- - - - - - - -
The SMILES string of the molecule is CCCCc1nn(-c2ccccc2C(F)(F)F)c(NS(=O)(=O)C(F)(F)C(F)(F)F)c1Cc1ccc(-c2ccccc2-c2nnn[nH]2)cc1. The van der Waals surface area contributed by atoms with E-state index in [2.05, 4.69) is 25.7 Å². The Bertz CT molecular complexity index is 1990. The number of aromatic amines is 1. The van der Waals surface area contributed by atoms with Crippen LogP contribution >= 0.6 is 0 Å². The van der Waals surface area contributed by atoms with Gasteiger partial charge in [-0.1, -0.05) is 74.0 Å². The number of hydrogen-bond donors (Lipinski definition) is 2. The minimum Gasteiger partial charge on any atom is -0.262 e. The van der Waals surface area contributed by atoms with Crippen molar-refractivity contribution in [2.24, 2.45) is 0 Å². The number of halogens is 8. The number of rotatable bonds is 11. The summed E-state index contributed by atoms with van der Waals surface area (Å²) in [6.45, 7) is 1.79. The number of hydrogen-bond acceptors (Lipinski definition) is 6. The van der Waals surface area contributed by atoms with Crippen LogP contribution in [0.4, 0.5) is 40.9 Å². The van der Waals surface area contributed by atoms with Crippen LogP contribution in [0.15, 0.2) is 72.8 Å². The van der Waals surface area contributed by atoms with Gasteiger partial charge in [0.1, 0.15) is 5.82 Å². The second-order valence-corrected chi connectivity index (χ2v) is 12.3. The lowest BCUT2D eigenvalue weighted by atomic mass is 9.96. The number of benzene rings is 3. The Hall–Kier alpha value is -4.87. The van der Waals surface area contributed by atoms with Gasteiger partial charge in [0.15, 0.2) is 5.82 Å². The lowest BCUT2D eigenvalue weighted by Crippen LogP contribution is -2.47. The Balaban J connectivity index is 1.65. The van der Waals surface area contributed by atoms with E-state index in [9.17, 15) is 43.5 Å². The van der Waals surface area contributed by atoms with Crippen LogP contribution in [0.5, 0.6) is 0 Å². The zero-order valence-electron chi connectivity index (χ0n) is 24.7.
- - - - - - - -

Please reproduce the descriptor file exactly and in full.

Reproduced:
The SMILES string of the molecule is CCCCc1nn(-c2ccccc2C(F)(F)F)c(NS(=O)(=O)C(F)(F)C(F)(F)F)c1Cc1ccc(-c2ccccc2-c2nnn[nH]2)cc1. The van der Waals surface area contributed by atoms with E-state index in [2.05, 4.69) is 25.7 Å². The Bertz CT molecular complexity index is 1990. The number of aromatic amines is 1. The van der Waals surface area contributed by atoms with Crippen LogP contribution >= 0.6 is 0 Å². The van der Waals surface area contributed by atoms with Gasteiger partial charge in [-0.1, -0.05) is 74.0 Å². The number of hydrogen-bond donors (Lipinski definition) is 2. The minimum Gasteiger partial charge on any atom is -0.262 e. The van der Waals surface area contributed by atoms with Crippen molar-refractivity contribution in [2.24, 2.45) is 0 Å². The number of halogens is 8. The number of rotatable bonds is 11. The summed E-state index contributed by atoms with van der Waals surface area (Å²) in [6.45, 7) is 1.79. The number of hydrogen-bond acceptors (Lipinski definition) is 6. The van der Waals surface area contributed by atoms with Crippen LogP contribution in [0.4, 0.5) is 40.9 Å². The van der Waals surface area contributed by atoms with Crippen LogP contribution in [0.15, 0.2) is 72.8 Å². The van der Waals surface area contributed by atoms with Gasteiger partial charge in [0.1, 0.15) is 5.82 Å². The second-order valence-corrected chi connectivity index (χ2v) is 12.3. The lowest BCUT2D eigenvalue weighted by atomic mass is 9.96. The number of benzene rings is 3. The Hall–Kier alpha value is -4.87. The van der Waals surface area contributed by atoms with Gasteiger partial charge in [0.15, 0.2) is 5.82 Å². The lowest BCUT2D eigenvalue weighted by Crippen LogP contribution is -2.47. The Balaban J connectivity index is 1.65. The van der Waals surface area contributed by atoms with E-state index in [9.17, 15) is 43.5 Å². The van der Waals surface area contributed by atoms with Crippen LogP contribution in [0.5, 0.6) is 0 Å². The zero-order valence-electron chi connectivity index (χ0n) is 24.7.